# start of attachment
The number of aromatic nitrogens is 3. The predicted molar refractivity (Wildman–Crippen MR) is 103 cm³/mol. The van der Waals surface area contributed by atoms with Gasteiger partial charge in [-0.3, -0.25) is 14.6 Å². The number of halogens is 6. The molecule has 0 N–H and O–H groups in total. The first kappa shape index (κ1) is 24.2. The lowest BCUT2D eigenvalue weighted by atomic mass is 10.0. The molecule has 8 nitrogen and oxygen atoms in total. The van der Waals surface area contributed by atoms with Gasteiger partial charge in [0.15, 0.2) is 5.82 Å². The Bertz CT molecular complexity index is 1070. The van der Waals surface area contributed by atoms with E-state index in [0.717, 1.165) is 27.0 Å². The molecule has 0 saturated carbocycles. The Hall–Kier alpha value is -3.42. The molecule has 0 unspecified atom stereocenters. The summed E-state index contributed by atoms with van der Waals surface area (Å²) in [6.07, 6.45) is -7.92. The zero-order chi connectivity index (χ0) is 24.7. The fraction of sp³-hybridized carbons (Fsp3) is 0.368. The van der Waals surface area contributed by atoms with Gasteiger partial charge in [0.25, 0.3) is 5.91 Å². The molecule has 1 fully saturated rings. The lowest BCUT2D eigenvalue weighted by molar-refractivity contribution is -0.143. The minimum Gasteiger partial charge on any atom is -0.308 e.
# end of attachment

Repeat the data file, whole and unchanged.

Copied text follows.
The number of aromatic nitrogens is 3. The predicted molar refractivity (Wildman–Crippen MR) is 103 cm³/mol. The van der Waals surface area contributed by atoms with Gasteiger partial charge in [-0.3, -0.25) is 14.6 Å². The number of halogens is 6. The molecule has 0 N–H and O–H groups in total. The first kappa shape index (κ1) is 24.2. The lowest BCUT2D eigenvalue weighted by atomic mass is 10.0. The molecule has 8 nitrogen and oxygen atoms in total. The van der Waals surface area contributed by atoms with Gasteiger partial charge in [0.15, 0.2) is 5.82 Å². The Bertz CT molecular complexity index is 1070. The van der Waals surface area contributed by atoms with E-state index in [0.717, 1.165) is 27.0 Å². The molecule has 0 saturated carbocycles. The Hall–Kier alpha value is -3.42. The molecule has 0 unspecified atom stereocenters. The summed E-state index contributed by atoms with van der Waals surface area (Å²) in [6.07, 6.45) is -7.92. The zero-order chi connectivity index (χ0) is 24.7. The fraction of sp³-hybridized carbons (Fsp3) is 0.368. The van der Waals surface area contributed by atoms with Gasteiger partial charge in [0.25, 0.3) is 5.91 Å². The molecule has 1 fully saturated rings. The lowest BCUT2D eigenvalue weighted by molar-refractivity contribution is -0.143. The minimum Gasteiger partial charge on any atom is -0.308 e.